39 BC

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Millennium: 1st millennium BC
Centuries: 2nd century BC1st century BC1st century
Decades: 60s BC  50s BC  40s BC  – 30s BC –  20s BC  10s BC  0s BC
Years: 42 BC 41 BC 40 BC39 BC38 BC 37 BC 36 BC
39 BC by topic
Politics
State leadersSovereign states
Birth and death categories
BirthsDeaths
Establishments and disestablishments categories
EstablishmentsDisestablishments
39 BC in other calendars
Gregorian calendar 39 BC
Ab urbe condita 715
Armenian calendar N/A
Assyrian calendar 4712
Bahá'í calendar −1882 – −1881
Bengali calendar −631
Berber calendar 912
English Regnal year N/A
Buddhist calendar 506
Burmese calendar −676
Byzantine calendar 5470–5471
Chinese calendar 辛巳(Metal Snake)
2658 or 2598
    — to —
壬午年 (Water Horse)
2659 or 2599
Coptic calendar −322 – −321
Discordian calendar 1128
Ethiopian calendar −46 – −45
Hebrew calendar 3722–3723
Hindu calendars
 - Vikram Samvat 18–19
 - Shaka Samvat N/A
 - Kali Yuga 3063–3064
Holocene calendar 9962
Igbo calendar −1038 – −1037
Iranian calendar 660 BP – 659 BP
Islamic calendar 680 BH – 679 BH
Japanese calendar N/A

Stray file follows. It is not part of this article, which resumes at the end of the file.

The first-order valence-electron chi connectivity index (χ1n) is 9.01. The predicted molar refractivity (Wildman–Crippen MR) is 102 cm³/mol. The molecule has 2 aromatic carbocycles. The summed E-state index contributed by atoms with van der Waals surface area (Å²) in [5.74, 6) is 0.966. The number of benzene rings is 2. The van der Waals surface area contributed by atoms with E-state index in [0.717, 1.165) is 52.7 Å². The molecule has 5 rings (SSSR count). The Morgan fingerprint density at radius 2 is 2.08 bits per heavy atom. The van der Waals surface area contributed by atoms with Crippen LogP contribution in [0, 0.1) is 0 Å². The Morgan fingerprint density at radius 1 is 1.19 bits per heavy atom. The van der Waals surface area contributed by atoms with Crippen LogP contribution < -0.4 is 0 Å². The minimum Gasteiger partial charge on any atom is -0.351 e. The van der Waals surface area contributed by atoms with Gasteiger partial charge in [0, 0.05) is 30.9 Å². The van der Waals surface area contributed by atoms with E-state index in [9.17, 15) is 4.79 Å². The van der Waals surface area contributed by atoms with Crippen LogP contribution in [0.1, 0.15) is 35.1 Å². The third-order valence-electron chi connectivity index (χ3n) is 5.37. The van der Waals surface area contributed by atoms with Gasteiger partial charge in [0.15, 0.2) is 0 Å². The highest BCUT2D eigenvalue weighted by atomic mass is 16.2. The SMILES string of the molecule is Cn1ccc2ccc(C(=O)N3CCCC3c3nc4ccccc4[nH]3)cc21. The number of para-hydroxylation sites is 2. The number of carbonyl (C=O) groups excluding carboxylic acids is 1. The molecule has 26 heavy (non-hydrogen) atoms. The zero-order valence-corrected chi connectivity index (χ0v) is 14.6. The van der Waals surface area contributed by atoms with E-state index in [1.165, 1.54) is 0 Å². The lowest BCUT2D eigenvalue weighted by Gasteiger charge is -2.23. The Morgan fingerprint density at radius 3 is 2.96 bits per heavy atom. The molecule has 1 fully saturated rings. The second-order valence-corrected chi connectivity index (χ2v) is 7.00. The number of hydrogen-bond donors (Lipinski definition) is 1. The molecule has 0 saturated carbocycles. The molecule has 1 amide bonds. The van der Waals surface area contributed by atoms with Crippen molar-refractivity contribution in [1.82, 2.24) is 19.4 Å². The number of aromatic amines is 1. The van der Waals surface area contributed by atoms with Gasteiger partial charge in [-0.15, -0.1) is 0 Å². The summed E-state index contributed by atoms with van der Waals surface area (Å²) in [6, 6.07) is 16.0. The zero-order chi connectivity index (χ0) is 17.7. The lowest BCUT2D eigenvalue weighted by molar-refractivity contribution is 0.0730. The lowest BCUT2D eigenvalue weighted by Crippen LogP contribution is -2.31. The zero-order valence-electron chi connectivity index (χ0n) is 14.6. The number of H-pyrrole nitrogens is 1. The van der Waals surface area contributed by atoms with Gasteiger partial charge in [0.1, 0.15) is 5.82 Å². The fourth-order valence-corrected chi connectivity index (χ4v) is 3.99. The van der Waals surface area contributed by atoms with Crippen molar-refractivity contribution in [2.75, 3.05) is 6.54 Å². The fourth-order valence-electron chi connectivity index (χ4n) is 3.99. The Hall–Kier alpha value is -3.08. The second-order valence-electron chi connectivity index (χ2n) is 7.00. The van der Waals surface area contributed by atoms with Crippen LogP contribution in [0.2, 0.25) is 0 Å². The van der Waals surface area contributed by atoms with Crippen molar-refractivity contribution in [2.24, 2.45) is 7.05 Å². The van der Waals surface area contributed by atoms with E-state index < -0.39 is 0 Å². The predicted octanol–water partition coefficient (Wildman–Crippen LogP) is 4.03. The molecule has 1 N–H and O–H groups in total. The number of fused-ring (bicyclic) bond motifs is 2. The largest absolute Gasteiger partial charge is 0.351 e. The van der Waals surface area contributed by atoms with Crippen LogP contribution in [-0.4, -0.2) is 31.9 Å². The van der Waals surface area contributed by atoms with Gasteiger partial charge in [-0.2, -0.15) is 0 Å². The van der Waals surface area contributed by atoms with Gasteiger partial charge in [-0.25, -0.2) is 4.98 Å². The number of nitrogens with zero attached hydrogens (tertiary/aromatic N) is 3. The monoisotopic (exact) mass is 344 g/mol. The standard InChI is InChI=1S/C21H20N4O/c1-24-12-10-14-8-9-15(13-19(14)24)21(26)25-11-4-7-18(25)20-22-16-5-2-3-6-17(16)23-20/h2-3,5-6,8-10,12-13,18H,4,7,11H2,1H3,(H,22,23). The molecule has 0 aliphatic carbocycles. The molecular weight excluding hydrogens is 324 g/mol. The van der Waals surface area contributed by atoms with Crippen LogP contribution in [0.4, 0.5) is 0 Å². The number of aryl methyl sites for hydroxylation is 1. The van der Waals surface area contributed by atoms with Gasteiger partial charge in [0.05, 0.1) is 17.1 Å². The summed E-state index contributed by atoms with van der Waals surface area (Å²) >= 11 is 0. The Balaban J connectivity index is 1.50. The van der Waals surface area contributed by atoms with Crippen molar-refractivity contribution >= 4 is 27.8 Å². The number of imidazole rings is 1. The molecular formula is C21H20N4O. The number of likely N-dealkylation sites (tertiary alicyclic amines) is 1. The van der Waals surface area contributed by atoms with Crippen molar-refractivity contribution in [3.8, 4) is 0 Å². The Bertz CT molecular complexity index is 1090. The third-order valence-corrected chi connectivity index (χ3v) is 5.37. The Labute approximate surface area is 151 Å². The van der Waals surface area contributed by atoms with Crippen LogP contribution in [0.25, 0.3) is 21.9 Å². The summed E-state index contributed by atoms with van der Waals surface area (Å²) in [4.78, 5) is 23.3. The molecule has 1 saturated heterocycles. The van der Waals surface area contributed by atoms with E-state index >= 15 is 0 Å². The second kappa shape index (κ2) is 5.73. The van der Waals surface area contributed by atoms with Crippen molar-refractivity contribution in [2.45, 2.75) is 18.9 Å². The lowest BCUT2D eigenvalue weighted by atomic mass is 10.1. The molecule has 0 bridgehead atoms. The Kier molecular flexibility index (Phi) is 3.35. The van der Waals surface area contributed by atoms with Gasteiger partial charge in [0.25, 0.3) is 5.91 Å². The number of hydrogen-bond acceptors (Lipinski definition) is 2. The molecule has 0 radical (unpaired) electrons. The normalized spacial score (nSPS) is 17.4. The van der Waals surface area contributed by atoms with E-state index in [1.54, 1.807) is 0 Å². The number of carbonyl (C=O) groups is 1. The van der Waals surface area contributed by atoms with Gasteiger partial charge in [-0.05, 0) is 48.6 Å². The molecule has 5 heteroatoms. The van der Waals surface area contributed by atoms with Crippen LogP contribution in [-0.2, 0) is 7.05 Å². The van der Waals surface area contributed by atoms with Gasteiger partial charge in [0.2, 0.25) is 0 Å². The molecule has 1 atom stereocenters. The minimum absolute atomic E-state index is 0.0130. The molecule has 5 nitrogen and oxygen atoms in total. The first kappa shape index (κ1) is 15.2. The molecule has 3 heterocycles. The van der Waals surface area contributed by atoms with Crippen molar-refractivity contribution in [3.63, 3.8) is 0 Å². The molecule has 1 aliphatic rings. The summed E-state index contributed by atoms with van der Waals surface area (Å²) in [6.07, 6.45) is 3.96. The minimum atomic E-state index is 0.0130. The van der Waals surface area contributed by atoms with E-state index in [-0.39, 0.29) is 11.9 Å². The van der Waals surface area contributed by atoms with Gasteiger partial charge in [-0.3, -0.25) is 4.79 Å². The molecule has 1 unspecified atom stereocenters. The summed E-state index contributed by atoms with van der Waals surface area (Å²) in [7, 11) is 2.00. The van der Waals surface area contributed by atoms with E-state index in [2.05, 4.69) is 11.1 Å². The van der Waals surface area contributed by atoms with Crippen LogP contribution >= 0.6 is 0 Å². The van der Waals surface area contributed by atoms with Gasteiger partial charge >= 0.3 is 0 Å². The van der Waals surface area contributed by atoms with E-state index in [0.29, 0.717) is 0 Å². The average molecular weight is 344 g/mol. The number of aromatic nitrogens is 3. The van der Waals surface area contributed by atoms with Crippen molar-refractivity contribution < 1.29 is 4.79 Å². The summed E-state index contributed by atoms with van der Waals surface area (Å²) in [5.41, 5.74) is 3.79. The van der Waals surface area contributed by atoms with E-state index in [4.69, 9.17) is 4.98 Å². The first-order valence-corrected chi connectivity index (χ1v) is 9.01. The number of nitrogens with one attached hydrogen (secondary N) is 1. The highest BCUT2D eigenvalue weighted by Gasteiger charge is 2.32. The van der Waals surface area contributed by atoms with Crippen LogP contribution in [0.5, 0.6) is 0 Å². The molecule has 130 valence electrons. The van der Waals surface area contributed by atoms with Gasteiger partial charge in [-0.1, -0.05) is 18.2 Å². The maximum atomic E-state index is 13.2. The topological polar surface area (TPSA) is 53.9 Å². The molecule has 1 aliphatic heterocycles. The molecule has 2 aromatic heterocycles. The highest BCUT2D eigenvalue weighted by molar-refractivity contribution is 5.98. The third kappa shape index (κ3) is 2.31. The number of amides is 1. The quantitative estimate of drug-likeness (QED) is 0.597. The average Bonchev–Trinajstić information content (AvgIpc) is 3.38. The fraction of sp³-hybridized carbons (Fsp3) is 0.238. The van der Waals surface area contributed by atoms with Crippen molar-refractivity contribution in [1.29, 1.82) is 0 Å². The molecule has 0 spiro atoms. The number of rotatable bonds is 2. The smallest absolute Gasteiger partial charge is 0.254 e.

Juche calendar N/A
Julian calendar 39 BC
Korean calendar 2295
Minguo calendar 1950 before ROC
民前1950年
Thai solar calendar 505

Year 39 BC was either a common year starting on Friday, Saturday or Sunday or a leap year starting on Saturday (link will display the full calendar) of the Julian calendar (the sources differ, see leap year error for further information) and a common year starting on Saturday of the Proleptic Julian calendar. At the time, it was known as the Year of the Consulship of Censorinus and Sabinus (or, less frequently, year 715 Ab urbe condita). The denomination 39 BC for this year has been used since the early medieval period, when the Anno Domini calendar era became the prevalent method in Europe for naming years.

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Roman Republic[edit]


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